Defendant Advocate Health Care Network, which is the parent of Advocate Health and Hospitals Corp. (collectively, “Advocate”), is a health care system that includes eleven hospitals: (1) BroMenn Medical Center; (2) Christ Medical Center; (3) Condell Medical Center; (4) Eureka Hospital; (5) Good Samaritan Hospital; (6) Good Shepherd Hospital; (7) Illinois Masonic Medical Center; (8) Lutheran General Hospital; (9) Sherman Hospital; (10) South Suburban Hospital; and (11) Trinity Hospital. See (last visited January 26, 2017). Defendant NorthShore University HealthSystem (“NorthShore”) is a health care system that includes four hospitals: (1) NorthShore Evanston Hospital; (2) NorthShore Glenbrook Hospital; (3) NorthShore Highland Park Hospital; and (4) NorthShore Skokie Hospital. See (last visited January 26, 2017). In September 2014, Advocate and NorthShore signed an affiliation agreement to merge and create Advocate NorthShore Health Partners (“ANHP”). (See DX3118, Affiliation Agreement.) “The combined entity would operate 15 GAC [general acute care] hospitals in Illinois and would generate approximately $7.0 billion in revenue.” (Pls.' Proposed Findings of Fact (“PFF”) ¶ 3, ECF No. 446.)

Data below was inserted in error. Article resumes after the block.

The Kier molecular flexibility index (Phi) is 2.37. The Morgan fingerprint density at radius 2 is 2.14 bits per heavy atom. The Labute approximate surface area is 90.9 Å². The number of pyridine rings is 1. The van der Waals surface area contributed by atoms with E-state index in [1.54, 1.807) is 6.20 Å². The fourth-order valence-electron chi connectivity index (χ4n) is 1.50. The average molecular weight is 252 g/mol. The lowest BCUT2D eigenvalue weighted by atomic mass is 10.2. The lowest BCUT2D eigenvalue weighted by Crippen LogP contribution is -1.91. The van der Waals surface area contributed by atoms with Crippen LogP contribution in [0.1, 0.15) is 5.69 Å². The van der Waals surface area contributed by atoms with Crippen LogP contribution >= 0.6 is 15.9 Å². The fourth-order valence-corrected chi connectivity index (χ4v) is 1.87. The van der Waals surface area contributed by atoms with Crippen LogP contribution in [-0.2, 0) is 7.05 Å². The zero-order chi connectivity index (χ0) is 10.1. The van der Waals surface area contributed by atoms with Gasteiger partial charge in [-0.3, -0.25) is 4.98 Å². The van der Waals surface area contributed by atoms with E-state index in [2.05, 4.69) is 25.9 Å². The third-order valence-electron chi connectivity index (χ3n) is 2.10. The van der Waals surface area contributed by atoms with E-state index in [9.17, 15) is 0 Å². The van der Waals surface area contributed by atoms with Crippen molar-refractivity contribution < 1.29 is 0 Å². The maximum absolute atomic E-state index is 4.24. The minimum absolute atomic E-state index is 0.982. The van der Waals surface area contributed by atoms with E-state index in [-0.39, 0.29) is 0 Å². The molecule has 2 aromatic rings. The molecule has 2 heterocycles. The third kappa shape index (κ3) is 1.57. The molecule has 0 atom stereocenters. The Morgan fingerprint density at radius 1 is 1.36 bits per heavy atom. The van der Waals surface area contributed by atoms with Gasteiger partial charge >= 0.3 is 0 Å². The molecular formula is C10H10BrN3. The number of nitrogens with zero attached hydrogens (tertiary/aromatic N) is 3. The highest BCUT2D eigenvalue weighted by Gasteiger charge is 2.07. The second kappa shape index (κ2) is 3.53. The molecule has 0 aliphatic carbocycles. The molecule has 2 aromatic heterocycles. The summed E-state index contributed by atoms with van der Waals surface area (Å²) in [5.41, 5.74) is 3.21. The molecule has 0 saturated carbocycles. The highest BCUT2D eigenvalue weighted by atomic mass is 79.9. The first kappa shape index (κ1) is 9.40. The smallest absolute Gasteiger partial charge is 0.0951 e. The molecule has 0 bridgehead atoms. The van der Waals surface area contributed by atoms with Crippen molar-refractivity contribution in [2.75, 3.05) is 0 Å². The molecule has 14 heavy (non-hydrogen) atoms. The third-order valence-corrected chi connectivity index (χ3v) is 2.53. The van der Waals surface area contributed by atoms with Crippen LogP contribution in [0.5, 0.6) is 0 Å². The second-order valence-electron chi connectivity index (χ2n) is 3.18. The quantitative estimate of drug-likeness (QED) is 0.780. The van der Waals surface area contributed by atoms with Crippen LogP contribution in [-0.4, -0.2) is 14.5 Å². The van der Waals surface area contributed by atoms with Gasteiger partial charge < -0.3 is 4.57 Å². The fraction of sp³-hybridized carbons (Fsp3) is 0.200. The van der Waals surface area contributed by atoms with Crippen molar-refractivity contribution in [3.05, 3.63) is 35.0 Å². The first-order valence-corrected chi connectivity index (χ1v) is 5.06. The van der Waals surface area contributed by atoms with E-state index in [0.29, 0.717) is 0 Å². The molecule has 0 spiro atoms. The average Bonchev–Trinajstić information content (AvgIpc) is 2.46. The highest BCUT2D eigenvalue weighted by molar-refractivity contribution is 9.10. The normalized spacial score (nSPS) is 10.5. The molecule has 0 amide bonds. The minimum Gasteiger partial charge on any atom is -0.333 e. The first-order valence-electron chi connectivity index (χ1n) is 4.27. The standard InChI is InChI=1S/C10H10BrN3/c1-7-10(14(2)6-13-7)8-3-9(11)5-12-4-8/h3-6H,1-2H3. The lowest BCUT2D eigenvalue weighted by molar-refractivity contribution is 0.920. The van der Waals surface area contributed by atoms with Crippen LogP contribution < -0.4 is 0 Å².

Health Care Contracting

         Commercial health insurers (also called payers) try to create networks of health care providers that are attractive to potential members. (Id. ¶ 12; Defs.' Proposed Findings of Fact (“DFF”) ¶ 21, ECF No. 459; Preliminary Injunction Hr'g Tr. (“Tr.”) 75:11-16 [Norton-CIGNA]; id. at 148:12-18 [Hamman-Blue Cross Blue Shield of Illinois (“BCBSIL”)].) Among the factors insurers consider when determining whether to include a hospital in a network are “the attractiveness of that hospital, the quality, the reputation of that hospital, . . . its willingness to . . . meet certain price points, ” and its geographic coverage. (Tr. at 149:3-11 [Hamman-BCBSIL]; see Id. at 74:18-75:7 [Norton-CIGNA].)